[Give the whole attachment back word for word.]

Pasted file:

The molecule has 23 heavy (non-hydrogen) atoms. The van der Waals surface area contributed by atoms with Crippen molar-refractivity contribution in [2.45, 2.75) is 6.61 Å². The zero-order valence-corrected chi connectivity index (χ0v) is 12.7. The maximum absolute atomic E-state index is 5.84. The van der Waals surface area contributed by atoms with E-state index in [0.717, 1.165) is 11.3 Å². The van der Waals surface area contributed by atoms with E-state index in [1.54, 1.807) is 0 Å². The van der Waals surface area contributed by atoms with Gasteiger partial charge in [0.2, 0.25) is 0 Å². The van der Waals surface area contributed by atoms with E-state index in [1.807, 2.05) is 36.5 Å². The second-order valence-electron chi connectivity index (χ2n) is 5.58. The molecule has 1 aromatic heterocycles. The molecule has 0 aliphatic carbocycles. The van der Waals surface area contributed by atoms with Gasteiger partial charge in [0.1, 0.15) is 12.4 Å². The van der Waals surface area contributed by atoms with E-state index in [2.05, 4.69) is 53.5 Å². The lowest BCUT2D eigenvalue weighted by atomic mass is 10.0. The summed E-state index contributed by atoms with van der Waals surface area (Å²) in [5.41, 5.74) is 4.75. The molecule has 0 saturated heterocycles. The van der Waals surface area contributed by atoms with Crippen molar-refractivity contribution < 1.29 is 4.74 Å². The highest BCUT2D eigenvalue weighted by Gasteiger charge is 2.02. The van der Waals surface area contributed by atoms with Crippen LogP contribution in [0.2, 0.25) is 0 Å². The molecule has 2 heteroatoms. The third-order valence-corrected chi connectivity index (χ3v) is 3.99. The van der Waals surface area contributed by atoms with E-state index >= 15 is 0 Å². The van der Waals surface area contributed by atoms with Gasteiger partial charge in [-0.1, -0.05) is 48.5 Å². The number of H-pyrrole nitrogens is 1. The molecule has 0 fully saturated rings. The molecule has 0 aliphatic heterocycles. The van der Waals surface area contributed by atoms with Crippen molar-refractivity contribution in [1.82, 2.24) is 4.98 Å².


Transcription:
The molecule has 23 heavy (non-hydrogen) atoms. The van der Waals surface area contributed by atoms with Crippen molar-refractivity contribution in [2.45, 2.75) is 6.61 Å². The zero-order valence-corrected chi connectivity index (χ0v) is 12.7. The maximum absolute atomic E-state index is 5.84. The van der Waals surface area contributed by atoms with E-state index in [0.717, 1.165) is 11.3 Å². The van der Waals surface area contributed by atoms with E-state index in [1.54, 1.807) is 0 Å². The van der Waals surface area contributed by atoms with Gasteiger partial charge in [0.2, 0.25) is 0 Å². The van der Waals surface area contributed by atoms with E-state index in [1.807, 2.05) is 36.5 Å². The second-order valence-electron chi connectivity index (χ2n) is 5.58. The molecule has 1 aromatic heterocycles. The molecule has 0 aliphatic carbocycles. The van der Waals surface area contributed by atoms with Gasteiger partial charge in [0.1, 0.15) is 12.4 Å². The van der Waals surface area contributed by atoms with E-state index in [2.05, 4.69) is 53.5 Å². The lowest BCUT2D eigenvalue weighted by atomic mass is 10.0. The summed E-state index contributed by atoms with van der Waals surface area (Å²) in [5.41, 5.74) is 4.75. The molecule has 0 saturated heterocycles. The van der Waals surface area contributed by atoms with Crippen molar-refractivity contribution < 1.29 is 4.74 Å². The highest BCUT2D eigenvalue weighted by Gasteiger charge is 2.02. The van der Waals surface area contributed by atoms with Crippen LogP contribution in [0.2, 0.25) is 0 Å². The molecule has 2 heteroatoms. The third-order valence-corrected chi connectivity index (χ3v) is 3.99. The van der Waals surface area contributed by atoms with E-state index >= 15 is 0 Å². The van der Waals surface area contributed by atoms with Gasteiger partial charge in [-0.1, -0.05) is 48.5 Å². The number of H-pyrrole nitrogens is 1. The molecule has 0 fully saturated rings. The molecule has 0 aliphatic heterocycles. The van der Waals surface area contributed by atoms with Crippen molar-refractivity contribution in [1.82, 2.24) is 4.98 Å².